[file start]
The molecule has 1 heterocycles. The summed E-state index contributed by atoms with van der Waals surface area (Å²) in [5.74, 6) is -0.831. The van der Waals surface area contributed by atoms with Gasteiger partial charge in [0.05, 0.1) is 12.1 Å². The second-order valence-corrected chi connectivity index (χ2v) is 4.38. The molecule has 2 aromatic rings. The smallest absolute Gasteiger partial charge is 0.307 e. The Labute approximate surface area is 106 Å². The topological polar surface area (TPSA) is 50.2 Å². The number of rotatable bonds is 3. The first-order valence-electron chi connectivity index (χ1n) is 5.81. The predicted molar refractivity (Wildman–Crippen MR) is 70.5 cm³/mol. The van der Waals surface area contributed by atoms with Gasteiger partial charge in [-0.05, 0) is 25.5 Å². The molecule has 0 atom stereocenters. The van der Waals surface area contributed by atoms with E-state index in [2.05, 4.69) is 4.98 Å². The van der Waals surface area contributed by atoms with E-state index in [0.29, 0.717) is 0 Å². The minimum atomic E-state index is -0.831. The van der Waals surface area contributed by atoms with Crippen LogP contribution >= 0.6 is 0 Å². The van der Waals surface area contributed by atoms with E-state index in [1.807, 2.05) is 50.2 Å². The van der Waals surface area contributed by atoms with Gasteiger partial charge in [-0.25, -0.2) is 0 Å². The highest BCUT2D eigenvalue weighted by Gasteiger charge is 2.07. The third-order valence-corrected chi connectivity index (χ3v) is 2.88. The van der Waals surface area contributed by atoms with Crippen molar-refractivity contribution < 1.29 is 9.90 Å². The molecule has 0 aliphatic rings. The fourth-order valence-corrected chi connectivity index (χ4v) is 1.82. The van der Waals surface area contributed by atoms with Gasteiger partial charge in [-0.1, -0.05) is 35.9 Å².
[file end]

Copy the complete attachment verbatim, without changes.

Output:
The molecule has 1 heterocycles. The summed E-state index contributed by atoms with van der Waals surface area (Å²) in [5.74, 6) is -0.831. The van der Waals surface area contributed by atoms with Gasteiger partial charge in [0.05, 0.1) is 12.1 Å². The second-order valence-corrected chi connectivity index (χ2v) is 4.38. The molecule has 2 aromatic rings. The smallest absolute Gasteiger partial charge is 0.307 e. The Labute approximate surface area is 106 Å². The topological polar surface area (TPSA) is 50.2 Å². The number of rotatable bonds is 3. The first-order valence-electron chi connectivity index (χ1n) is 5.81. The predicted molar refractivity (Wildman–Crippen MR) is 70.5 cm³/mol. The van der Waals surface area contributed by atoms with Gasteiger partial charge in [-0.05, 0) is 25.5 Å². The molecule has 0 atom stereocenters. The van der Waals surface area contributed by atoms with E-state index in [2.05, 4.69) is 4.98 Å². The van der Waals surface area contributed by atoms with E-state index in [0.29, 0.717) is 0 Å². The minimum atomic E-state index is -0.831. The van der Waals surface area contributed by atoms with Crippen LogP contribution >= 0.6 is 0 Å². The van der Waals surface area contributed by atoms with E-state index in [1.807, 2.05) is 50.2 Å². The van der Waals surface area contributed by atoms with Gasteiger partial charge in [-0.25, -0.2) is 0 Å². The highest BCUT2D eigenvalue weighted by Gasteiger charge is 2.07. The third-order valence-corrected chi connectivity index (χ3v) is 2.88. The van der Waals surface area contributed by atoms with Crippen molar-refractivity contribution < 1.29 is 9.90 Å². The molecule has 0 aliphatic rings. The fourth-order valence-corrected chi connectivity index (χ4v) is 1.82. The van der Waals surface area contributed by atoms with Gasteiger partial charge in [-0.1, -0.05) is 35.9 Å².